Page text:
Polar snow

Ewen, as you imply, De Castella’s demanding 10 mile sessions including fairly fast down-hill running at Stromlo almost certainly contributed to his good performance in Boston, but it is intriguing to speculate that they might also have contributed to the fact that he is now ‘well and truly retired’ at 51. Of course there are many possible reasons why a former world record holder might choose to take it easy as middle age approaches.

However, it is disconcerting that some evidence indicates that elite athletes who stop training tend to deteriorate faster in middle age than sedentary individuals.   In a comparison of 64 sedentary men with 89 endurance-trained men, Pimentel and colleagues (Journal of Applied Physiology, volume 94, pp 2406-2413) found a more rapid decline in maximum oxygen uptake (VO2max) after age 50 in the endurance trained men. Not surprisingly the accelerated deterioration was associated with reduced training volume, though the causal mechanism was not established. In a 30 year follow-up study of men who had participated in the 1966 Dallas bed rest study in their youth, McGuire and colleagues (Circulation, 104, 1350-1357, 2001) found that the cardiovascular deterioration due to 3 decades of aging was less than that due to 3 weeks of bed-rest at age 20. Of special note with regard to the mechanism of deterioration, they found that the decrease in VO2max could be attributed mainly to decreased ability of muscle to extract oxygen from blood. In other words, the deterioration with age was largely due to deterioration within the muscles, though whether this deterioration was merely a loss of aerobic enzymes, or to the loss of fibres, and/or capillaries is unknown.

In the 4th edition of his book ‘Lore of Running’, Tim Noakes proposes that the springiness of muscles is significantly compromised by large numbers of runs over 21k, and he advocates that runners seeking a sustained quality running career should minimise eccentric muscular damage. So, I will continue to be cautious about forms of training that focus on eccentric contraction. Maybe the most important thing is allowing adequate recovery, especially when the legs start to show signs of cumulative fatigue over several consecutive days.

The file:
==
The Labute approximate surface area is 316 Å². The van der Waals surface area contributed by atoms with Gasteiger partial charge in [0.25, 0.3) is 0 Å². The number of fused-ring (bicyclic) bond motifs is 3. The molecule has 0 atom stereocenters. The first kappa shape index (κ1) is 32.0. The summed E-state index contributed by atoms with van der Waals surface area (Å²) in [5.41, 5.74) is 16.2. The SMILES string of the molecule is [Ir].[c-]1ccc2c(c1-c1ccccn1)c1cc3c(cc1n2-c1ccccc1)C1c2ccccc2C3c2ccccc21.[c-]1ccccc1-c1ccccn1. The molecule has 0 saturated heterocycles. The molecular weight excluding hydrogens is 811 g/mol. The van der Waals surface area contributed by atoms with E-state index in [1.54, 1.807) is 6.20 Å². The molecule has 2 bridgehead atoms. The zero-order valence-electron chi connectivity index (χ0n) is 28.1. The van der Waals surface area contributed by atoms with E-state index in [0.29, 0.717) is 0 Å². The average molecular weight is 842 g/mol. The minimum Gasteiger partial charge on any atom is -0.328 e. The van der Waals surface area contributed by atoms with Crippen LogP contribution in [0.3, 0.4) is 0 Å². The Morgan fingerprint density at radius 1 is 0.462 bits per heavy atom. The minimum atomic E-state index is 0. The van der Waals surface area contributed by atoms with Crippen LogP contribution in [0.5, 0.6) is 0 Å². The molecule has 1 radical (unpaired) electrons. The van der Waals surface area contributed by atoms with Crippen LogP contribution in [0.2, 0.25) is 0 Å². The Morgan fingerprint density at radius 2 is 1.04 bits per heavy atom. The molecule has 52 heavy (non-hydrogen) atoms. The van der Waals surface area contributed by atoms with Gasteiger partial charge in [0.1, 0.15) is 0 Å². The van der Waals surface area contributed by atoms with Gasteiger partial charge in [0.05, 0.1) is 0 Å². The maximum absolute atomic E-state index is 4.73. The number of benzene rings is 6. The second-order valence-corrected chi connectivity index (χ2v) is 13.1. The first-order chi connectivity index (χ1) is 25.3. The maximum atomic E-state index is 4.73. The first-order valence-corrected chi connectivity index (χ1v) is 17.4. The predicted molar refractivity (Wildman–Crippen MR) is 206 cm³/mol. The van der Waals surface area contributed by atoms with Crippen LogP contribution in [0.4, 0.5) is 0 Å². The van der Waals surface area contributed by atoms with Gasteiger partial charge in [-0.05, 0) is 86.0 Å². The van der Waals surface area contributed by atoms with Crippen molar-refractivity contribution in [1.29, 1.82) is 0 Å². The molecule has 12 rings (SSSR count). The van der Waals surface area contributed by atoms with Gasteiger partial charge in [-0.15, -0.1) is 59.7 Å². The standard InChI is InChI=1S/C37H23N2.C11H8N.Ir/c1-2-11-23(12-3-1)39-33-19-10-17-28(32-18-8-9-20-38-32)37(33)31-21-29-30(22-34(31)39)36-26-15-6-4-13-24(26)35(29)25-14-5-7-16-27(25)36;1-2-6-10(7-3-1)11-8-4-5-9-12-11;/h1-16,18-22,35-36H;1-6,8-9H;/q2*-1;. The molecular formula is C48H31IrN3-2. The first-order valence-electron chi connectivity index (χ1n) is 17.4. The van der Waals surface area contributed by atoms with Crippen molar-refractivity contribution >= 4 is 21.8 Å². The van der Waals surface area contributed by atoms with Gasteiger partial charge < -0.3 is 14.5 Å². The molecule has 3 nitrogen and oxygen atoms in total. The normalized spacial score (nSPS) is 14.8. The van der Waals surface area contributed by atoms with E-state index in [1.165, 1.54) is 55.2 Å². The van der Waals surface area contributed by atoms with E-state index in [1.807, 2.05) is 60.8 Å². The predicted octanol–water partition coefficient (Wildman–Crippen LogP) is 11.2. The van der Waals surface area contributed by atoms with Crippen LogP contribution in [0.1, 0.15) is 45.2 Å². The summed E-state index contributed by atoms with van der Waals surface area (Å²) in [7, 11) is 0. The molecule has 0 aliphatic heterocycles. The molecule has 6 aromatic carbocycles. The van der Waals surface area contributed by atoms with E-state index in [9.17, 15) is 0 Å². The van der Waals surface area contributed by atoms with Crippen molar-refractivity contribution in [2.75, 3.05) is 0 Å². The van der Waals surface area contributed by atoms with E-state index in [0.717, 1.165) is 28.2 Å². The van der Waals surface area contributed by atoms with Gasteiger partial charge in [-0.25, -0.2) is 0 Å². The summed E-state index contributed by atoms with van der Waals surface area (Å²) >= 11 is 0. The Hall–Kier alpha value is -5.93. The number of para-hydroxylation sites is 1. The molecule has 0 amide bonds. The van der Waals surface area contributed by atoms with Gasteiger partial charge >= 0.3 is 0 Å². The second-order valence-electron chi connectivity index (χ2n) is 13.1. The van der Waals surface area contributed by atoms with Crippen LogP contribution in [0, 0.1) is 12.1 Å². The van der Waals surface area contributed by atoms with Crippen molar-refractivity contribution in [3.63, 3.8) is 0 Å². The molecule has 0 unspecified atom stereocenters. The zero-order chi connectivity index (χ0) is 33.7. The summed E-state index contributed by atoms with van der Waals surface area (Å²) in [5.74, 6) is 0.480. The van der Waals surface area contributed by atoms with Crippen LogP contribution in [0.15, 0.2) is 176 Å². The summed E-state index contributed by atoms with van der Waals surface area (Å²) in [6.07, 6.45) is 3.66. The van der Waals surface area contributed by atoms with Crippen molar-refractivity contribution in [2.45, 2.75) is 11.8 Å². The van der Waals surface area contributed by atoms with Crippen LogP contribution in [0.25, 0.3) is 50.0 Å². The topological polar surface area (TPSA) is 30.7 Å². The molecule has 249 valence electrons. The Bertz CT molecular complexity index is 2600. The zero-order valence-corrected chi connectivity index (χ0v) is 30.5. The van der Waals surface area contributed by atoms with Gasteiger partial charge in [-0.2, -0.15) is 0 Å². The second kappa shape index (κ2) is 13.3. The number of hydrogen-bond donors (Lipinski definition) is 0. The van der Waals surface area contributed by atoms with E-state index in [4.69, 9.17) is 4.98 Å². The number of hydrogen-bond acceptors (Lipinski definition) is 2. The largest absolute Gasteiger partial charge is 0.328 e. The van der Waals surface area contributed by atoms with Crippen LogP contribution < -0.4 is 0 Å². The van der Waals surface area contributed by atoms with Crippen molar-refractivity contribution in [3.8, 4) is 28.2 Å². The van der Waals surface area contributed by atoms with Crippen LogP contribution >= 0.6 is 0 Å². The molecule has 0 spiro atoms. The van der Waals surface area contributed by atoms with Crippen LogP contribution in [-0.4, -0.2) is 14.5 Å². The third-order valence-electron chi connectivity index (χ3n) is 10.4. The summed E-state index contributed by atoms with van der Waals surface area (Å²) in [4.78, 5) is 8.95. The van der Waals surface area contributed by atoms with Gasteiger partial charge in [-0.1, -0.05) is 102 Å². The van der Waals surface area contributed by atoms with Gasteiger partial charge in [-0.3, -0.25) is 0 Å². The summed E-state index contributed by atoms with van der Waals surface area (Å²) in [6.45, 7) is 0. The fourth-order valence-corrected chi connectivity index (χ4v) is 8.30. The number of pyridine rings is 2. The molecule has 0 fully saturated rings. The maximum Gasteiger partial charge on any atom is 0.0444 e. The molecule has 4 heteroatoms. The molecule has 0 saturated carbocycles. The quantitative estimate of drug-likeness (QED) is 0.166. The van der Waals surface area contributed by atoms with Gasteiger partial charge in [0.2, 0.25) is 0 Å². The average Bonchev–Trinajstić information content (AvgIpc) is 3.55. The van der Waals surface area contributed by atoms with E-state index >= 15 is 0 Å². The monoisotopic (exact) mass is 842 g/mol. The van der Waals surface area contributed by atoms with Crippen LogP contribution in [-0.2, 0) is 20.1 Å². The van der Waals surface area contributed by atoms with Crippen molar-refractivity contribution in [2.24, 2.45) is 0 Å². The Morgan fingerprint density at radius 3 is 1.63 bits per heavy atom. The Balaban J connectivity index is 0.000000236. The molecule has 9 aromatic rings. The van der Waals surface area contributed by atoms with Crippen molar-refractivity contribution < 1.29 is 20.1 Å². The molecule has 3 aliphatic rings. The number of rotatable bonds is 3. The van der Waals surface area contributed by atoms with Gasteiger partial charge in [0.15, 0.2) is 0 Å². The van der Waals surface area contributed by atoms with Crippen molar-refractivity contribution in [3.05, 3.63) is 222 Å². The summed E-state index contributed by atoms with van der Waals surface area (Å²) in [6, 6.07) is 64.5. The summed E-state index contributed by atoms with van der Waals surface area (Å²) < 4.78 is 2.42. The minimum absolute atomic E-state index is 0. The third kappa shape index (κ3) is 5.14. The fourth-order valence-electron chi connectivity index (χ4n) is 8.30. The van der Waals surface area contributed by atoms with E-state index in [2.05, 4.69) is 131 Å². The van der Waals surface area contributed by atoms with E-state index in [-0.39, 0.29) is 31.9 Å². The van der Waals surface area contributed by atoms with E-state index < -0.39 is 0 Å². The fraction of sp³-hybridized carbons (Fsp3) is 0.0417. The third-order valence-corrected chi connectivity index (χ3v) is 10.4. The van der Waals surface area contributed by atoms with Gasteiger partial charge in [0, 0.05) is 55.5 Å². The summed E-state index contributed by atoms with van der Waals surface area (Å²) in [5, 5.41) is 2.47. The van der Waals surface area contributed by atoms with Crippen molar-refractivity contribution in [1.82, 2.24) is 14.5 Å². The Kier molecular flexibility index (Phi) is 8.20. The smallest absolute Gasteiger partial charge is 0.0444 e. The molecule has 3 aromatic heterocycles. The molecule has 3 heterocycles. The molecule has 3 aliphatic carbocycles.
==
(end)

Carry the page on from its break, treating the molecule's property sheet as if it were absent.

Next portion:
With regard to the recovery from my recent hamstring injury, my easy 7 Km run today went well despite the rather stripey weather. Fitful sunshine alternated with brief flurries of snow. Although the flurries were brief, the flakes were small and compact, typical of polar snow borne by a north-easterly airstream. Nonetheless it was good to be out of doors. After a gentle warm up, I gradually increased pace up to 5:30 min per Km for the 6th Km and was not aware of any discomfort in my hamstring. So I hope that after a week or two of gentle running I will be able to return to moderately intense efforts by mid February.

3 Responses to “Polar snow”

  1. Ewen Says:

    I’ll swap you some hot westerly wind borne dust for some of that polar snow!

    Those studies make me wonder what is the best method to retard muscle deterioration due to aging. My friend Kathy from Calwell trains with a high quality/low volume (2 X-training or rest days per week) schedule. This may have contributed to her running times that are not much slower than what she was doing 5 or 6 years ago. She’s 52 and one of the best for her age in the country.

    Of course the high quality (2 interval sessions per week) carries it’s own risk of injury.

    I can vouch for ‘springiness’ disappearing due to excessive long runs, as my high jump performances have been abysmal when doing marathon training.

  2. canute1 Says:

    I am happy to hold onto the snow – this is the best snow we have had since my return from Canada to UK 8 years ago. Tonight, cycling home along the river bank with bright moonlight shining on the snow was magical, though staying upright was challenge. Nonetheless, reading of the 40+ temperatures in Melbourne in the past week did make me a little nostalgic for Australian summers.
    I am intrigued by the idea of a training schedule that includes a few moderate or high intensity running sessions, together with cross-training to sustain the aerobic fitness each week. However, my recent experience of torn muscles certainly confirms the dangers of increasing speed without adequate preparation. A reasonable amount of low and moderate intensity running is clearly essential before pushing into the high intensity range. So, once my hamstring has healed I will return to a schedule of several moderate intensity runs a week augmented by several sessions on the elliptical. It hope to test the effectiveness of this strategy with a few races in the spring.

  3. Ewen Says:

    We had 39C today at 5pm (I’m waiting for it to “cool down” before running), and 40C is forecast for tomorrow. Not great for running any sort of distance!

    I hope the injuries do the right thing so you can test the strategy. I’m always interested in hearing about different training methods.

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